Blog Archives

Inspiration: 7 Types of Employees You Should Fire [Infographic]


Interview: Brian Dodds, President of Recognition Professionals International

Brian Dodds, president of Recognition Professionals International, talks about incentives to boost employee productivity through recognition.

Listen to Brian’s interview here. Read the rest of this entry

5 Mistakes Entrepreneur Bosses Should Avoid

5 Mistakes Entrepreneur Bosses Should AvoidTraditionally, the entrepreneur has been painted as a lone wolf, struggling to make it in the economic wilderness. He’s innovative, he’s smart, and he’s all alone. The problem is: once an entrepreneur starts to see some success, he/she gains a team of employees to help with that struggle.

If you’re an entrepreneur who has suddenly had employees thrust upon you, here are some mistakes you need to avoid:

1. A failure to communicate

The entrepreneur is used to being alone and can forget that when faced with employees. A communication gap forms. If you’ve only been communicating with yourself, trying to pass your vision on to your team isn’t easy. Don’t assume your employees know what you’re thinking. Take a moment to make sure everyone is on the same page before proceeding.

2. Failure to delegate

One of the traits of the entrepreneur is the “get things done” attitude. Unfortunately, when employees enter into the equation, an entrepreneur can have a hard time passing on the duties they would rather take upon themselves. Remember: your employees are there to help you get things done. Give them a task to complete and be clear on what it is and when it needs to be done.

3. Failure to set goals

You set goals for yourself. Why not set goals for your employees? This is a good way to get to know them and their work habits. Why did they join your company? Where do they see it going? What are their personal goals? This gives you an opportunity to bridge the communications gap. Set goals with your employees. When they have something to aspire to with you, you strengthen the team dynamic.

4. Failure to recognize achievements

Once you set goals with your employees, make sure you recognize and praise them when they hit those goals. Not every reward needs to be a monetary one. Sometimes saying, “good job” to someone in front of everyone else is all you need. The important thing is that you acknowledge the good work that your employees are doing. For many entrepreneurs, their success is it’s own reward, but it doesn’t work that way for your employees.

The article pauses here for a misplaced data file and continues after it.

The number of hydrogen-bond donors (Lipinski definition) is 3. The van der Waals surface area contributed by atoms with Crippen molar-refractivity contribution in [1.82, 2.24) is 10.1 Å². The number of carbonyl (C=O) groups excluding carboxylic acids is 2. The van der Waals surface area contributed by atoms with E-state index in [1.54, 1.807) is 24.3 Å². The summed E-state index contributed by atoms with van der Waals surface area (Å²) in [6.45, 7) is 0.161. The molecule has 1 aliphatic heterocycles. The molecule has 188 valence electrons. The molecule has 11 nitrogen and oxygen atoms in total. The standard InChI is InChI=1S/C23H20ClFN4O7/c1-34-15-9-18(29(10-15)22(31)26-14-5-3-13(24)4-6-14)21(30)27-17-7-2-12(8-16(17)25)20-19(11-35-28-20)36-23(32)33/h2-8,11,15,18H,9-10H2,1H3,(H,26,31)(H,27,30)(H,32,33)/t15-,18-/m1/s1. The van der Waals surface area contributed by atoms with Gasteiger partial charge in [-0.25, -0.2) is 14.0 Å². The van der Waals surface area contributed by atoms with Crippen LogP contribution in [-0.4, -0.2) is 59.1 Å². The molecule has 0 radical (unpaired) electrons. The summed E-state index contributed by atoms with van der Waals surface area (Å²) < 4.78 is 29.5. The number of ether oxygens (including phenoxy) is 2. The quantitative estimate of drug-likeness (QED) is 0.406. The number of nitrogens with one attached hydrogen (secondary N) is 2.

5. Failure to have fun

A new study shows that happy workplaces are crucial to an effective staff. We’re not saying through a party every Friday, but let people decorate their office spaces. Let people take their lunch breaks together. Don’t flip out if they spend a little extra time chatting at the coffee pot. That little extra time makes the workplace not so stiff and formal. Your employees will reward you for that extra time.

What did you wish you’d known when you transitioned from entrepreneur to boss? Leave it in the comments below!

4 Ways to Motivate your Employees

Working in the small business/entrepreneurial field, there are definitely going to be some lean times. You might not be able to doll out those Christmas bonuses or give your employees the pay raise they deserve.4 Ways to Motivate your Employees

However, this doesn’t mean you can’t motivate your employees with other means. Here are some of our top ways to motivate employees when you can’t do it with money:

1. Don’t be stingy with praise.

Sometimes, we can be so focused on our goal and whether or not we’re making good time that we forget the path and milestones we’ve already come across. After doing something good, the entrepreneur tends to say, “I’m not there yet.” But, just because you’re pushing yourself hard and holding yourself to a higher (often impossible) standard doesn’t mean you should expect the same from your employees. They have their own goals and their own lives. When they do a good job, congratulate them. They are your wingmen on your entrepreneurial journey. Let them know you appreciate them having your back.

2. Get rid of the man in charge.

Sometimes, in cases where there are project managers and supervisors, there can be an us vs. them mentality that develops in the ranks. Is “the man” bringing your employees down? Get rid of him. Try to put all your employees on the same level. This will foster team work. And while not every idea is a good one, teams are more likely to work that out on their own and improve over time if there isn’t an overlord trying to steer.

Now, don’t get me wrong. Some projects absolutely NEED managers. So, when trying to run a new project without a manger, make sure that’s the best project to do it with.

3. Give out recognition and rewards.

Okay, so we talked about the lack of funds thing. But, remember, not all rewards are monetary. Recognizing an employee in front of other employees is good for everyone. And it just might make you feel good, too. I’ve never been a big proponent of the employee of the month. While it’s a small crime of recognition, because it’s done monthly diminishes it over time. Think of unique and one-of-a-kind ways to recognize your employees.

If you’re looking for some more information on employee recognition, check out this interview with Brian Dodds of Recognition Professionals International.

4. Share the disappointment

It’s great to celebrate the triumphs, but don’t ignore your defeats. Without being a downer, try to foster some transparency between the CEO and the employees. You don’t want to hide things from your coworkers. At the risk of being a cliche, you need to know your lows so you can reach your highs.

What are some ways you motivate your employees? Share your thoughts in the comments!

You’re the Boss! Tips on Being a Great Head Honcho